SAVANNAH, Ga. (WSAV)— The holidays can be a stressful time for many, with financial and family tensions.
Now, local mental health experts are weighing in on managing anxiety in the coming weeks.
Therapists at Hillside say this holiday season is likely to come along with additional stress since many people will not be able to see family members due to the pandemic.
“If we don’t feel like we can maintain our bubble to prevent infection well, that could be a huge source of stress,” LPC, NCC Gaan Akers, Clinical Education Manager at Hillside said.
This year’s celebrations are likely to look different than years prior, and Akers says it might help to be open to changing traditions this year.
She says it’s important to reach out to loved ones virtually over the holidays if you can’t see them in person and to be realistic about expectations.
“You may also feel stressed, sad or anxious because your holiday plans may look different during the COVID-19 pandemic,” Akers said.
Hear more advice from Gaan Akers below:
Akers says between the usual cooking, shopping, baking, cleaning and entertaining, holidays apart might even lift some of this pressure off of families this year.
“We all just need to give each other a lot more grace,” she told News 3. “We might just need to say it out loud and say, ‘you know what, we really hate that we’re going to miss it this year, that we’re not going to be able to celebrate the way that we’ve done, let’s figure out a way that we can still connect.’”
She says if you’re worried about the health of your loved ones, it’s better to be safe than sorry. Akers suggests planning ahead on when you’ll connect and set expectations for when you will meet up or chat on the phone.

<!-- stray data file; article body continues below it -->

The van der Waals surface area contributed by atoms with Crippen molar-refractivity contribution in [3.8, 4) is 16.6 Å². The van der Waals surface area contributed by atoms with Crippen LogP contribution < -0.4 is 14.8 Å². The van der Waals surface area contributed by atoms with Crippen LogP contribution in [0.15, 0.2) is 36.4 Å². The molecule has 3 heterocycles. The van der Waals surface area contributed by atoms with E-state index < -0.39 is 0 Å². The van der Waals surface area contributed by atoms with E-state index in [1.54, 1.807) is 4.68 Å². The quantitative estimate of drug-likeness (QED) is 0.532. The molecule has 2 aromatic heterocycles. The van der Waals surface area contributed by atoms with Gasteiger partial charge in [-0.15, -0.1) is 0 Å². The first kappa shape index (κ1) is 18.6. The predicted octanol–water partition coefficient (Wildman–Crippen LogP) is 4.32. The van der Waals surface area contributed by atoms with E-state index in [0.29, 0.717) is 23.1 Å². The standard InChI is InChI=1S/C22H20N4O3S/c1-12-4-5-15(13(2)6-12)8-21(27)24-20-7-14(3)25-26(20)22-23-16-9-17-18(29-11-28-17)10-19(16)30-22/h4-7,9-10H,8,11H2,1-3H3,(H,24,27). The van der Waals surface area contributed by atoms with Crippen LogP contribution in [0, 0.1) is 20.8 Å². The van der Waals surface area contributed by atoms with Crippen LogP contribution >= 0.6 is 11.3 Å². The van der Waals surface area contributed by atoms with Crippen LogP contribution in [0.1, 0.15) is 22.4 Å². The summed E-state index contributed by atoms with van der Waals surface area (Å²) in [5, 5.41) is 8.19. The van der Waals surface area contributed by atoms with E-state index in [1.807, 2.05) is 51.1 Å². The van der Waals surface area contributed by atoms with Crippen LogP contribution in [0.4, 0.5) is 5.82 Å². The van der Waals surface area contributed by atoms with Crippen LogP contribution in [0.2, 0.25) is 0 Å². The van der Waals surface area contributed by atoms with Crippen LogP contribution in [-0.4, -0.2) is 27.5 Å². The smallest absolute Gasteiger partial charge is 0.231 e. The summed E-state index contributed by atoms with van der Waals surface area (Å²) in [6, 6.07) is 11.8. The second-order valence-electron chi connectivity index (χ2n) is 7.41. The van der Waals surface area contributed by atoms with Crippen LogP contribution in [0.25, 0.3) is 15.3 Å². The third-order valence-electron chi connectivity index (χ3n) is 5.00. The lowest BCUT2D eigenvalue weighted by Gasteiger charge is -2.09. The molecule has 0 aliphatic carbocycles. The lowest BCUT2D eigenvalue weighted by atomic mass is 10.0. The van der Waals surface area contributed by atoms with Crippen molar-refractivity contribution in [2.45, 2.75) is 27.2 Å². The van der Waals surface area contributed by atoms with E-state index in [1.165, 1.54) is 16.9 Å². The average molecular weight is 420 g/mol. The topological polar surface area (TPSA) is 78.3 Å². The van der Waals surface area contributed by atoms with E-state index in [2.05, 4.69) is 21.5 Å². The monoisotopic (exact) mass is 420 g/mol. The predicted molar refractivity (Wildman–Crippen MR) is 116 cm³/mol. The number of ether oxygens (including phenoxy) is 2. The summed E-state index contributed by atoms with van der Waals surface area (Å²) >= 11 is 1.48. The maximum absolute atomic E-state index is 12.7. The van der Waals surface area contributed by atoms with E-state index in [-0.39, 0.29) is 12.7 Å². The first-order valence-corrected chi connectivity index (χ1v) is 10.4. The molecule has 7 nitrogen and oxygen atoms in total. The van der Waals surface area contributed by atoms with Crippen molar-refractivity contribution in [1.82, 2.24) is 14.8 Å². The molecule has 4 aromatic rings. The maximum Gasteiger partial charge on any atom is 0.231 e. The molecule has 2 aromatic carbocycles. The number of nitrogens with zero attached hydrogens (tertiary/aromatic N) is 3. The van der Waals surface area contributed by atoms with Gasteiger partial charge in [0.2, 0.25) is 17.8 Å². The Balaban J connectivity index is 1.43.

“Learn to say no,” she said. “Friends and family will understand if your usual family gathering makes you feel uncomfortable this year.”
She suggests it might also be helpful to watch your wallet. Before you do your gift and food shopping, decide how much money you can afford to spend, then stick to your budget to mitigate financial stresses around the holidays.
Akers says even if you’ve never tried it before, meditation or breathing exercises can lessen the physical effects of anxiety. She also says to try not to abandon healthy habits.
“Even if you are away from home, don’t forget to eat healthy portions, get plenty of sleep, get outside to exercise each day, and don’t go overboard on alcohol,” she said.
Finally, Akers suggests seeking professional help if you need it. Hillside recently expanded its services to Savannah and Macon to offer intensive in-home and virtual outpatient therapy.
For more information about Hillside’s services in Savannah and the Lowcountry, CLICK HERE.
You can reach Hillside’s 24-hour hotline at (404) 875-4551. For immediate help, call the Georgia Crisis & Access Line (800) 715-4225.
Clients also receive weekly individual and family therapy, psychiatric consultation and medication management. Participants have access to 24/7 crisis calls and coaching. For more information on Hillside’s services, visit their website.